Something else happens in Les nègres which may give rise to suspicion that  a further step has been taken. The director Zoltán Balázs sits with us in the auditorium and takes upon himself the role of master of ceremonies. He is in ordinary clothes, no different from us, but holds a microphone, and as the one familiar with the ceremonial of hatred and discord, and the course that it takes, from time to time he almost dictates what is to be done. Many people compare this to the presence of Tadeusz Kantor in his own productions as master of ceremonies or conductor. In future, however, we are to go farther still, to the point at which in certain situations we ourselves, the spectators, can direct the performance.


Playfulness and interventions.(Leonce and Lena, Egg(s)Hell, Ubu King, Lorenzaccio, The Marriage of Figaro, Platonov)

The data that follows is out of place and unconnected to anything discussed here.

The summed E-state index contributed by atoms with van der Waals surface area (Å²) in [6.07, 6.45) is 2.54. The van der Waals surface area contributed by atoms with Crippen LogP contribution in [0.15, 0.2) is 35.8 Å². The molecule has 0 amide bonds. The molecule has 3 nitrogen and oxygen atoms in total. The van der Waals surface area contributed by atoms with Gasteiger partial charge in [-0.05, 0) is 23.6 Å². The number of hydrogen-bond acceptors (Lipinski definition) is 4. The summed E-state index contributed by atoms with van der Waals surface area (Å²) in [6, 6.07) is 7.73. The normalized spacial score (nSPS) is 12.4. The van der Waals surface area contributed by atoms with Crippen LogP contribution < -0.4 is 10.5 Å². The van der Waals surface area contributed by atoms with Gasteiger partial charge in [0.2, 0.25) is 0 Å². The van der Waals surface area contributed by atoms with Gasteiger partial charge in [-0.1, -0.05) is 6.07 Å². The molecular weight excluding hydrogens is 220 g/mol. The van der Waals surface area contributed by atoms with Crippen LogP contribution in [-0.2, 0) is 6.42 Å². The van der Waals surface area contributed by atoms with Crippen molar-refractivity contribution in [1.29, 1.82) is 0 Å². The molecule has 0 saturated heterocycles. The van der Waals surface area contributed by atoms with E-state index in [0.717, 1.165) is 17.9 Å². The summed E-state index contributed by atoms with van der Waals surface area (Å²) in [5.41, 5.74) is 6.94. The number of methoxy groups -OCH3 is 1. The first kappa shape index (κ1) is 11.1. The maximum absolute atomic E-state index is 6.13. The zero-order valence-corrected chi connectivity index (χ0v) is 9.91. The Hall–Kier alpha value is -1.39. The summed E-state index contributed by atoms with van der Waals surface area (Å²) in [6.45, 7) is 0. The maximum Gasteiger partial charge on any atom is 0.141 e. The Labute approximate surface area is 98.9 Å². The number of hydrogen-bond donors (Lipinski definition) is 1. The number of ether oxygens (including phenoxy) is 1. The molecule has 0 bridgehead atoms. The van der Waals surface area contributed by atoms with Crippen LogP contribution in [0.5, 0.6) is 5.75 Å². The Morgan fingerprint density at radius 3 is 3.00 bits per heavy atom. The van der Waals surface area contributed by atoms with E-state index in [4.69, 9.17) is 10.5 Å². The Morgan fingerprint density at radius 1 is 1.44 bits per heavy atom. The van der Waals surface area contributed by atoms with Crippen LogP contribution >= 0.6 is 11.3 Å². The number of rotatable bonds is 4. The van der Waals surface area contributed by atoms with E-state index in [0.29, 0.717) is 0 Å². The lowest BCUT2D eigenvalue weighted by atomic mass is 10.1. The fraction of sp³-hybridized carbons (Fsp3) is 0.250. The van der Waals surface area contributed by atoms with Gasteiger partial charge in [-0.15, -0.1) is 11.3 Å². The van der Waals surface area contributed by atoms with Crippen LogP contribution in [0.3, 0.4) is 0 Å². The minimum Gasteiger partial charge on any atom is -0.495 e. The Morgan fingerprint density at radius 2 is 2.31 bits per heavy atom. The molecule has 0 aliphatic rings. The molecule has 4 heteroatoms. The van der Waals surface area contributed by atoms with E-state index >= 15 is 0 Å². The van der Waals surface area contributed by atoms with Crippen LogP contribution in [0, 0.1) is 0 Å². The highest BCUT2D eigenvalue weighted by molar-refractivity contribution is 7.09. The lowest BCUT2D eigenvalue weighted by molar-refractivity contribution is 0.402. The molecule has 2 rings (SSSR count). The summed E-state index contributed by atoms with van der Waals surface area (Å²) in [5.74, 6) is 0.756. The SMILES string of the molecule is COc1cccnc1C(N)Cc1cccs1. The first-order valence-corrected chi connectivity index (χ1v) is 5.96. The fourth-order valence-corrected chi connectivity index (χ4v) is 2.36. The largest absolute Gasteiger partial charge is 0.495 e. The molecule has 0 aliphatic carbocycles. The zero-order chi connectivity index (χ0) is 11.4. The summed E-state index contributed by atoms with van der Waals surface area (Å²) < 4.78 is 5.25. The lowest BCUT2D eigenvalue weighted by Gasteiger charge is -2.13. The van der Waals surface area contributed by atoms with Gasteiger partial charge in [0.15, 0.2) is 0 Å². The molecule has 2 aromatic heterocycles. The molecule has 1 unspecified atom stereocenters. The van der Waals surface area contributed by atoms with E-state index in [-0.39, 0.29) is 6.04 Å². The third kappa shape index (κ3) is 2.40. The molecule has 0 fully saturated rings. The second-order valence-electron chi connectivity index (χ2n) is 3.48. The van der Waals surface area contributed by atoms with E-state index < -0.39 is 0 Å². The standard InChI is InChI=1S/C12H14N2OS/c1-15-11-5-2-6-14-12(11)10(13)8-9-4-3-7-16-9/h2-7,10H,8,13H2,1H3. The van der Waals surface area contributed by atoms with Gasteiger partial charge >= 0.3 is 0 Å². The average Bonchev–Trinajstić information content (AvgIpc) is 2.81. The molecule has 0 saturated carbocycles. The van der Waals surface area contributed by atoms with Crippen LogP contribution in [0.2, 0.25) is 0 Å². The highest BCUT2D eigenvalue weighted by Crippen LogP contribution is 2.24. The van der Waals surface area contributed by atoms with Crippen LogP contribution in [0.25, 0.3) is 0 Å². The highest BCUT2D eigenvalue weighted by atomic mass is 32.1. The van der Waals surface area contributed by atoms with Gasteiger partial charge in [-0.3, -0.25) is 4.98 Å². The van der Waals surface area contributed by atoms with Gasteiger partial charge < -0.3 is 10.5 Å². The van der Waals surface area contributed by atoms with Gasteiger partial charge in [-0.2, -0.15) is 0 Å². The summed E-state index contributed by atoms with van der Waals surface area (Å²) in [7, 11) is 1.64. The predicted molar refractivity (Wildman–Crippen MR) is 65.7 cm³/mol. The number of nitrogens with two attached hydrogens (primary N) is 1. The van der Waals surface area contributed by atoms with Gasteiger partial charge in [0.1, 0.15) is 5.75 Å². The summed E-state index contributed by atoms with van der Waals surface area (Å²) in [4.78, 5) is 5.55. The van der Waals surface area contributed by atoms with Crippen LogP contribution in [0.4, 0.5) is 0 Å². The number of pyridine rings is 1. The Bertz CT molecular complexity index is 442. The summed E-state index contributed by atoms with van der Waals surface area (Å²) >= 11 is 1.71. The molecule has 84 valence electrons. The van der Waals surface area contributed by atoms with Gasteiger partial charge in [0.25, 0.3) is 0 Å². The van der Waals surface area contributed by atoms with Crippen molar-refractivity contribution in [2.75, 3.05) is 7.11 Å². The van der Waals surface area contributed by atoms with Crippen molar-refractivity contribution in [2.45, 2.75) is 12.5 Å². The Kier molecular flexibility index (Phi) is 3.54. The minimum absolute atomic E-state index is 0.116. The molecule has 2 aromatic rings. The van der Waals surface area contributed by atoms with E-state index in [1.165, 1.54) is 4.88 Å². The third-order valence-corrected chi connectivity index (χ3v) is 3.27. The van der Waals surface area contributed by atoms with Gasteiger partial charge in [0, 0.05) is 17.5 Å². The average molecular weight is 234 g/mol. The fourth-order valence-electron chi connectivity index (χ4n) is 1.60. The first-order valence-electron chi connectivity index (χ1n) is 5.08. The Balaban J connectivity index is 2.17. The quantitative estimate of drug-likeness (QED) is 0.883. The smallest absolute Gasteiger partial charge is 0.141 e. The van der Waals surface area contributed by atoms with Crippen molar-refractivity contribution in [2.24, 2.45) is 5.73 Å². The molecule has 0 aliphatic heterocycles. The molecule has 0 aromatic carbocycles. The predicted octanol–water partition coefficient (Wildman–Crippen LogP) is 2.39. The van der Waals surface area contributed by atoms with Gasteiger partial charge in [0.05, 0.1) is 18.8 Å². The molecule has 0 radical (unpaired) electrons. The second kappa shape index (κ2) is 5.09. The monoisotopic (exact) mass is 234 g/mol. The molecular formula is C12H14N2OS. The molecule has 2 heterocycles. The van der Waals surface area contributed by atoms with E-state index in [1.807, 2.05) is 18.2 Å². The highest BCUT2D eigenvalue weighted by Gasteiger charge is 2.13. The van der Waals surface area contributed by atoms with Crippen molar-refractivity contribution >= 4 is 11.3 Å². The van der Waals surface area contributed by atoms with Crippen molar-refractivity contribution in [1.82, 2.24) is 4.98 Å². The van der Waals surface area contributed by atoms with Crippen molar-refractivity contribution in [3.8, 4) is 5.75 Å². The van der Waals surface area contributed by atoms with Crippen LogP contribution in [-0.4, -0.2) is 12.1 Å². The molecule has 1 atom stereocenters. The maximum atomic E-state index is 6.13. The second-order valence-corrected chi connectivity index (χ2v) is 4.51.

In what follows I shall proceed moderately in giving information on productions, partly because over the last three or four years Maladype has been conspicuously better documented, and partly because there has been in the plays a common creative gesture worthy of mention and to which it is worthwhile devoting special emphasis. The company itself, and at intervals reception too, has  experienced the period beginning with the production of Leonce and Lena as a turning-point, a change, since – really – the corpus that has come into existence through them seems to be taking shape both in outward form and in language. If I consider the mixture of reality, both genuine and fictional, of the worlds created in the theatre, I do not think that such a sharp turning ensued in the aesthetics of the company. The richly woven web of associations that earlier offered opportunity for a hundred different interpretations and feelings enabled each individual spectator to interpret and read the performance in his own way. To put it very simply: of the sum total of the experiences heard and seen, each performance, of the countless possibilities on offer, has taken place in the mind of every single spectator. What happens in later productions, however, is that the company has taken a step nearer to the audience, and involves them in the interpretation – and what is more, the shaping – of the work, much more actively and at the same time, with regard to each production, more conclusively, more definitively and more decisively.